Modern Foreign Languages Teaching Staff
- Ms. C McNee
- Mr C Navalon
Why Modern Foreign Languages is Important
Modern Foreign Languages is a core subject in Key Stage 3. At Oak, students’ begin learning French in Year 7 and may opt at the end of Year 8 to study French or Spanish at Key Stage 4, leading to Pearson Edexcel GCSE in either French or Spanish.
There are many key benefits to be gained from learning a second language, which can have a substantial positive impact across the whole curriculum. Memory improvement and a longer attention span are just two of the known positive effects of speaking two or more languages. Speaking a foreign language improves the brain function by challenging it to recognise, negotiate meaning, and communicate in different language systems. This skill boosts the ability to negotiate meaning in other problem-solving tasks as well. Research shows that students who study foreign languages tend to score better on standardised tests than their monolingual peers, particularly in the categories of maths, reading, and vocabulary.
There are also lots of ways that speaking two or more languages can improve your employment prospects. The world is changing fast. More companies than ever are doing business in several – often dozens of – countries around the world and are looking to employ globally-minded people who can speak at least one foreign language. Even in small, local companies, the ability to speak a second language is a highly desirable skill. Employees who speak a second language also typically earn more – on average between 5 and 20 percent per hour more than the position’s base rate.
Teaching and Learning in Modern Foreign Languages
In Modern Foreign Languages, a wide range of teaching and learning approaches are used in order to engage students and stimulate their interest. A large part of lessons will take place in the target language, allowing students to develop their comprehension skills. Students will work individually, in pairs or in groups and will learn through songs, poems, role plays or prose. With an emphasis on achieving effective communication, students will start speaking from “Day 1” and quickly learn the skills required. Students will investigate French and Spanish culture and develop their understanding of how they differ from our own.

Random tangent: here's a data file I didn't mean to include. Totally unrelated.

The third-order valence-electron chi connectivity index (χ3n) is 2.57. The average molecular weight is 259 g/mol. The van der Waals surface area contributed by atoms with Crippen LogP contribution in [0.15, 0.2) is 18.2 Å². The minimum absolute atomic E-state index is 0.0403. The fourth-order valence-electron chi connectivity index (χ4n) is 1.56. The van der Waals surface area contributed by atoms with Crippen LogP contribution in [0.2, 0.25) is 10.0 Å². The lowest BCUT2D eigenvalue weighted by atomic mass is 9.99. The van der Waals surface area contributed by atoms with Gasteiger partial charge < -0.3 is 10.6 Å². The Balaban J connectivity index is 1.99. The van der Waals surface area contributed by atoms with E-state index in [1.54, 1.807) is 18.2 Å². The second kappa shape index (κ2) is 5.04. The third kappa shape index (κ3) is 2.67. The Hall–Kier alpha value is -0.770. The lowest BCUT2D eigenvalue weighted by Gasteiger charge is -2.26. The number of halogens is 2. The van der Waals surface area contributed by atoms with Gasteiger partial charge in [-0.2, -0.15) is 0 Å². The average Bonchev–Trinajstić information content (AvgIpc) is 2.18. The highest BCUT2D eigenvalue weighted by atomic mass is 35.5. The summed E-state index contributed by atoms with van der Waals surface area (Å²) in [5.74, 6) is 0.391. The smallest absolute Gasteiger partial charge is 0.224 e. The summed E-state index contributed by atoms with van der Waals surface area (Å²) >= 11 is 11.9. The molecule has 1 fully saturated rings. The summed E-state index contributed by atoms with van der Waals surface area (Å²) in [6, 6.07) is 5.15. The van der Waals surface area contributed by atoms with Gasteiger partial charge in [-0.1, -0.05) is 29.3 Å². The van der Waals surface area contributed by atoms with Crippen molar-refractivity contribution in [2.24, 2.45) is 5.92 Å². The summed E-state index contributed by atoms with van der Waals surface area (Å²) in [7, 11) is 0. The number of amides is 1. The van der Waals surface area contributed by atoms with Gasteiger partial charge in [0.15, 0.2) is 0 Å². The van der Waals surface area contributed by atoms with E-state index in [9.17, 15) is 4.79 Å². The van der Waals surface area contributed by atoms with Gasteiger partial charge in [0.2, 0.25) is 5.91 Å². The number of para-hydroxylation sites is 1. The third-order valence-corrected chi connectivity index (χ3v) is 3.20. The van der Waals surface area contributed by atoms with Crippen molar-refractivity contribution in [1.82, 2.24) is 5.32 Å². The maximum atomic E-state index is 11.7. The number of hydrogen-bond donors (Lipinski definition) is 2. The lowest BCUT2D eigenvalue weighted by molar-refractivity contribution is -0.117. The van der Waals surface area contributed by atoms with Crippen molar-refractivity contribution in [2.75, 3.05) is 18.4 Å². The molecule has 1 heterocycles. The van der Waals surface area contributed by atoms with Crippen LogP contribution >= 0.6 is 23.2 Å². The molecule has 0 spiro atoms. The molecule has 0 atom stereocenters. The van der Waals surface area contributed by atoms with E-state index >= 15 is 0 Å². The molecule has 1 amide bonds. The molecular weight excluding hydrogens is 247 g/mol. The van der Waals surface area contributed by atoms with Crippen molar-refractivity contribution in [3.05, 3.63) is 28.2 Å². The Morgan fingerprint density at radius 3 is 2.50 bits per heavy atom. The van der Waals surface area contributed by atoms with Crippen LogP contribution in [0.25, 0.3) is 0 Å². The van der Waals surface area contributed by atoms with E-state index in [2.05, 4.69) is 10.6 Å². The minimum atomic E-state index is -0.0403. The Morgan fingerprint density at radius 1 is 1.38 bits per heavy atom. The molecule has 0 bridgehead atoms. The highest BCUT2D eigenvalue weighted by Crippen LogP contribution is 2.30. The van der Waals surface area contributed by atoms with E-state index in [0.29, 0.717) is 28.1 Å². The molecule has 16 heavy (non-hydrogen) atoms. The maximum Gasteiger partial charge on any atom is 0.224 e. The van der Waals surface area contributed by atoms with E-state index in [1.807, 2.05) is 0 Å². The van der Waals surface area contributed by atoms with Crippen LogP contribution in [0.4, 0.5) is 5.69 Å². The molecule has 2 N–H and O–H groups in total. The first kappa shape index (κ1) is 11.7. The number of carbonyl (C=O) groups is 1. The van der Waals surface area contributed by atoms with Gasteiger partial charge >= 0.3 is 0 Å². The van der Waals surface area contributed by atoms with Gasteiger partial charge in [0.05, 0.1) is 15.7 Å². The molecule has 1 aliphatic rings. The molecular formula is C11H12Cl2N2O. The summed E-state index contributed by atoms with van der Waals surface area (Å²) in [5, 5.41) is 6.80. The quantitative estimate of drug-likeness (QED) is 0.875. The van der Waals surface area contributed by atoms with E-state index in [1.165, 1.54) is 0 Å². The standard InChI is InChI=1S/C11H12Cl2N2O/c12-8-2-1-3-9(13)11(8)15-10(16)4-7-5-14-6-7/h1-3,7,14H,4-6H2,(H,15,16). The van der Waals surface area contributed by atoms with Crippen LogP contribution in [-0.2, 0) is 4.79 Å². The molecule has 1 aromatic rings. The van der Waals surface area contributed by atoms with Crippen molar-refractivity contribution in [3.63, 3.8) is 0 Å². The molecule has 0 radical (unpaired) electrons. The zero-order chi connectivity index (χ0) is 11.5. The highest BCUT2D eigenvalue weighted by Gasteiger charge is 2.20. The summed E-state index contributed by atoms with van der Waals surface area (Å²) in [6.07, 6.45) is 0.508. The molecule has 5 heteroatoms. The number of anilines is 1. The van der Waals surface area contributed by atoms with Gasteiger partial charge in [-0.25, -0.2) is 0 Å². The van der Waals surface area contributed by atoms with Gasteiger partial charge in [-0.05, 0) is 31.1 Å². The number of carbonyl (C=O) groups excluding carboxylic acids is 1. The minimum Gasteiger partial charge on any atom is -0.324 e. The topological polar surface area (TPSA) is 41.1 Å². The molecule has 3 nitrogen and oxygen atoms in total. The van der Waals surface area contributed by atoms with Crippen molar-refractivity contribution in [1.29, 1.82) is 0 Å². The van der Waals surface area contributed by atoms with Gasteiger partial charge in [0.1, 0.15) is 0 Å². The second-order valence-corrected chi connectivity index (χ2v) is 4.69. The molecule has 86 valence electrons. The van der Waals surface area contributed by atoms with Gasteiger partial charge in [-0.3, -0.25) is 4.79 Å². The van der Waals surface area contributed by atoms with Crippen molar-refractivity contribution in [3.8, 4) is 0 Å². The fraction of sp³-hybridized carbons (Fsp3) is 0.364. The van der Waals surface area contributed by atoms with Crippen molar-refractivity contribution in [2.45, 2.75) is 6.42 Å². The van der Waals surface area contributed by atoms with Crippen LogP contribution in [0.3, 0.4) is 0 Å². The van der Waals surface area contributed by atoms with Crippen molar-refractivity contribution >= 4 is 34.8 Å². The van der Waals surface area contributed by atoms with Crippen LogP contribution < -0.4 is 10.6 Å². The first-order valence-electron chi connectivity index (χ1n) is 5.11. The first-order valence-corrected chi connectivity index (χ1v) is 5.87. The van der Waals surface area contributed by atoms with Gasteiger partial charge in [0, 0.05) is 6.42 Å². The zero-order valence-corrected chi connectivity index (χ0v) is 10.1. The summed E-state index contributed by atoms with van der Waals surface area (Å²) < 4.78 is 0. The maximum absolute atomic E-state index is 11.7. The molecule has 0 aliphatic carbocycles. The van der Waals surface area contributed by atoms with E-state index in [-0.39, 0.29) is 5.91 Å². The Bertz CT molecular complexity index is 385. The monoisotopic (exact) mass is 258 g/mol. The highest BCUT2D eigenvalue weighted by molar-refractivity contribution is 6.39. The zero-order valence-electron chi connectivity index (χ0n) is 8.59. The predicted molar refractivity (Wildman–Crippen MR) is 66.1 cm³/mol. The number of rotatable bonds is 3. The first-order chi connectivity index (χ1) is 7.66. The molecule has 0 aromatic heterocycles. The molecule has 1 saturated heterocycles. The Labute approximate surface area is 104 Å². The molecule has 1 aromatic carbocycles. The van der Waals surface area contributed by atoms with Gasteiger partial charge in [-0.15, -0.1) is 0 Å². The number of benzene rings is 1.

Homework gives students the opportunity to research specific cultural events, to extend their vocabulary learning or to demonstrate skills they have acquired in lessons.
Key Stage 3
In Years 7 and 8 students are introduced to the broad themes of the GCSE course – “Identity and Culture”; “International and Global Dimension”; “School”; “Local Area, Holidays and Travel” and “Work and Future Plans”. They will learn to describe, offer opinions, compare and contrast in the productive skills of Speaking and Writing, whilst developing their comprehension skills of written and spoken language.
Key Stage 4
At the end of Year 11, students will complete an exam in each of the four key skills of language learning – Listening, Speaking, Reading and Writing. All skills are equally-weighted and each contribute 25% towards a student’s final GCSE grade (9-1)
Students continue to develop the skills they have been introduced to at KS3 across the five themes. For Papers 2 and 4 (Speaking and Writing) they will focus on extending their ability to narrate in detail a series of events in the past, present and future with reference to others as well as themselves. They will be able to offer a wide range of opinions and justify them, using “compare and contrast” techniques to order their ideas effectively.
For Papers 1 and 3 (Listening and Reading , students will use authentic materials, including some short literary extracts in the target language, to develop their cultural understanding. They will also learn the skills required for effective translation from and into the target language.
Links to the GCSE specifications for Modern Foreign Languages can be found below: